as for tips. the best thing is to watch someone drive your car and then do it yourself. the most important thing I try to tell people is to not baby it. it's mechanical and is meant to be used. let out the clutch and get on the gas.

you'll learn that your gas foot and clutch foot are closely related. as you let out the clutch and it engauges you start pushing the gas peddle so the revs don't drop. it's fun and easy.

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post #4 of 10 (permalink) Old 05-03-2005, 12:16 PM
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Before you get your nice 30-40k car, learn how to start driving uphill and downhill. Its a hassle learning how to control the cluth while driving uphill, its not easy at all.
Start driving in an empty parking lot, when you get good at driving the manual hit the streets then the hills.
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post #5 of 10 (permalink) Old 05-03-2005, 12:26 PM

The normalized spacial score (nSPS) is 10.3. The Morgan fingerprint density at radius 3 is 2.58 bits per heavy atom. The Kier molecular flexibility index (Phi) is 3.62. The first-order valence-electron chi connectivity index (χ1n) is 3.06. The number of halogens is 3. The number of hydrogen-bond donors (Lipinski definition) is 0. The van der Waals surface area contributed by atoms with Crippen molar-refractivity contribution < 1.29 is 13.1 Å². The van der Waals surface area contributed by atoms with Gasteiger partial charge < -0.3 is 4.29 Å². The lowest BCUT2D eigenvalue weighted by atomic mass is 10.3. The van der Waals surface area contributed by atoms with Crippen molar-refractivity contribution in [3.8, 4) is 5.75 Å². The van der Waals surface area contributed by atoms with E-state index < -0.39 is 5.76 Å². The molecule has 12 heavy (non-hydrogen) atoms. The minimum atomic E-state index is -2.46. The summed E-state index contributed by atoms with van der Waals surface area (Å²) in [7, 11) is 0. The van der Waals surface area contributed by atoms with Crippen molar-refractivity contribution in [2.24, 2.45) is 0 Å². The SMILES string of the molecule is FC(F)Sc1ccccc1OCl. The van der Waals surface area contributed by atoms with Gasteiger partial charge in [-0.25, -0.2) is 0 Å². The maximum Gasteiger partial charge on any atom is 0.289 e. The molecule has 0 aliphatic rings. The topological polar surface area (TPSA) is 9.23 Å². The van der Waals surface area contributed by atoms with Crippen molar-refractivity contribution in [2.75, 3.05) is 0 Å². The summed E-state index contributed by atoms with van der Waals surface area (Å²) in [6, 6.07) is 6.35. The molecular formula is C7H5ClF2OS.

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I had a 1971 BMW and the owners manual gave the best shifting advice I ever read. It had to do with an engine for a car is not like a gas-generator, it is designed to be cycled through many different rpms in every gear. don't be afraid to 1-6k rpms the car every time it's turned on.

of course with the GTO I had, I would try to shift @ 1k rpm to see how good gas mileage I could get around town. all that low-end torque was fun

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post #6 of 10 (permalink) Old 05-03-2005, 10:02 PM
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Honestly, manual is the only way to go for me right now. I moan when somebody buys a sports car like a Corvette or a 350Z/G35 and opts for the auto/semi-auto transmission. Makes me feel like a good car has gone to waste.

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post #7 of 10 (permalink) Old 05-04-2005, 03:17 AM
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i practiced on my then-new is300...no problemo